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Friday, September 19, 2014

Providing confidential information to a drug dealer


Providing confidential information to a drug dealer
OATH Index No. 556/14; adopted, Bd. Dec. COIB Case No. 2013-258

The New York City Conflicts of Interest Board (COIB) adopted in full OATH Administrative Law Judge Kara J. Miller’s finding that a former clerical associate [Accused] employed by the Staten Island District Attorney's Office violated the Conflicts of Interest Law by offering confidential information to a drug dealer.

The drug dealer asked Accused if he was under investigation in exchange for providing cocaine to Accused's husband. On another occasion Accused  displayed her District Attorney’s Office identification to detectives in an attempt to prevent her husband's arrest.

The ALJ found that although Accused submitted an answer denying the charges, the record established that Accused was properly served with the notice of hearing and advised of the consequences of a failure to appear at the hearing. Notwithstanding being so advised, Accused failed to appear at a settlement conference and her attorney filed a motion to withdraw as counsel, stating that Accused was not responding to her telephone calls or letters.

After further conversations with Accused, Judge Miller ultimately proceeded to hold the hearing in absentia*when Accused failed to appear for a scheduled hearing. The ALJ found Accused was in default based upon her written and actual notice of the hearing, her demonstrated reluctance to participate, and her failure to appear. The Administrative Law Judge also granted Accused’s attorney’s motion to be relieved as counsel.

The ALJ sustained the charges, setting out the following findings and conclusions:

1. Accused was properly served with charges and notice of the hearing.

2. COIB proved that Accused attempted to use her position for personal advantage by offering to provide confidential information to a drug dealer in exchange for narcotics, in violation of §2604(b)(3) of the City Charter.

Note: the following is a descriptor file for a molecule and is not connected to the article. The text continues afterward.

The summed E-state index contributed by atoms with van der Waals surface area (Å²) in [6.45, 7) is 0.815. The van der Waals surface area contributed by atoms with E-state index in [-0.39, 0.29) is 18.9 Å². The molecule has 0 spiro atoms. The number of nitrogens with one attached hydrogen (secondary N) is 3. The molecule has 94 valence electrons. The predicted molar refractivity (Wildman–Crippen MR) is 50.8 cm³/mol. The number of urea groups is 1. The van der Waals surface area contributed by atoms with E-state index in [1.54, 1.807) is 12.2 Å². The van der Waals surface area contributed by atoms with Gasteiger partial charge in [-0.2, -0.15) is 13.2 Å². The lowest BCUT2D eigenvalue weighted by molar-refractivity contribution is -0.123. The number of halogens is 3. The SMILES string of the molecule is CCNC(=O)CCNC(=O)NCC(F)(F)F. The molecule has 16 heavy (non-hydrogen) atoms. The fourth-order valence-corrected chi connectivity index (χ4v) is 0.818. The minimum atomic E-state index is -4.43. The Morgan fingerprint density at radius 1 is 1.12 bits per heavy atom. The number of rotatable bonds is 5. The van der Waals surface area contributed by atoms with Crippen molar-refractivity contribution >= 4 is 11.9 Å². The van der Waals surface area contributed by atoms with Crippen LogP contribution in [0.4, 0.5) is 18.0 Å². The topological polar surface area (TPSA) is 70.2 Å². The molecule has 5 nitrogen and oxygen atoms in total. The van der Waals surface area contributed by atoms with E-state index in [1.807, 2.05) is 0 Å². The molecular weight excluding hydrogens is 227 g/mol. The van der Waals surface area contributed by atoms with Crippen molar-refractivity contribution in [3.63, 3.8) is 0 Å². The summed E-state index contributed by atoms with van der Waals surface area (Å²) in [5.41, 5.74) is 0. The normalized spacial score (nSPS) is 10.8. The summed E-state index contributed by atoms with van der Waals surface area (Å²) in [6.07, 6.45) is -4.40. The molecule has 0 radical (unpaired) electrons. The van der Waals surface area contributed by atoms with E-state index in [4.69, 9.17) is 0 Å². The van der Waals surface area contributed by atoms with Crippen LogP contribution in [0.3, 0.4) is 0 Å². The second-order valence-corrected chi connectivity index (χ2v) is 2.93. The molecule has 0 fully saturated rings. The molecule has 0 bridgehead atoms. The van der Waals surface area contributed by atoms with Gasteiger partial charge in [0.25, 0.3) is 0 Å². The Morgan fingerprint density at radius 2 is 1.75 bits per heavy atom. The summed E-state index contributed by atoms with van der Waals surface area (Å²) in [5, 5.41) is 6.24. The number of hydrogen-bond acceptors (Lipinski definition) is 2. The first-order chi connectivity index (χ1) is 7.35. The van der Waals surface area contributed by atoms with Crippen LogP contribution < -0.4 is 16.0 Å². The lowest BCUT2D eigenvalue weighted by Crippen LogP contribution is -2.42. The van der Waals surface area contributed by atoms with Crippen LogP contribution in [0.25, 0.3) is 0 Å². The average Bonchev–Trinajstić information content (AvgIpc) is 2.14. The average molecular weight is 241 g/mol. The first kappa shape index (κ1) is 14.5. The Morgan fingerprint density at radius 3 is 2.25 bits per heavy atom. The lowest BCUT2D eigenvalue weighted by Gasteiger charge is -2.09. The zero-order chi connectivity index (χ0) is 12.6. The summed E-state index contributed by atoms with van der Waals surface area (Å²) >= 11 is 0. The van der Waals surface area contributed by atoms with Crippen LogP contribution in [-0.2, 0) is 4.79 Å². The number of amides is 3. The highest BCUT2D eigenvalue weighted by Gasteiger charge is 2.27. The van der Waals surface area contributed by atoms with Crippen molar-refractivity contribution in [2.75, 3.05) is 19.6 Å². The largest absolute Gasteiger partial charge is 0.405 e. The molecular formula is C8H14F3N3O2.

3. COIB proved that Accused displayed her employee identification for a non-City purpose in violation of §2604(b)(2) of the City Charter.

4. COIB proved that Accused attempted to use her position for personal advantage in violation of §2604(b)(3) of the City Charter when she identified herself to the police as an employee of the District Attorney’s office in the course of their investigation of her husband for his allegedly participating in a drug transaction.

COIB adopts Judge Miller's recommended penalty of imposing a $10,000 fine on the former associate clerk.

By law, an OATH report and recommendation in an enforcement action brought by the Conflicts of Interest Board is confidential until the Conflict of Interest Board determines that a violation has occurred.

* Mari v Safir, 291 AD2d 298, sets out the general standards applied by the courts in resolving litigation resulting from conducting a disciplinary hearing in absentia. The decision demonstrates that an individual against whom disciplinary charges have been filed cannot avoid the consequences of disciplinary action being taken against him or her by refusing to appear at the disciplinary hearing. The decision also provides an opportunity to explore a number of factors that should be kept in mind when involved in a disciplinary or other administrative action held “in absentia.” [Source: The Discipline Book, http://booklocker.com/books/5215.html ]

The decision is posted on the Internet at:
http://archive.citylaw.org/wp-content/uploads/sites/17/oath/14_Cases/14-556.pdf
.

Handbooks focusing on State and Municipal Public Personnel Law continue to be available for purchase via the links provided below:

The Discipline Book at http://thedisciplinebook.blogspot.com/

A Reasonable Penalty Under The Circumstances at http://nypplarchives.blogspot.com

The Disability Benefits E-book: at http://section207.blogspot.com/

Layoff, Preferred Lists at http://nylayoff.blogspot.com/

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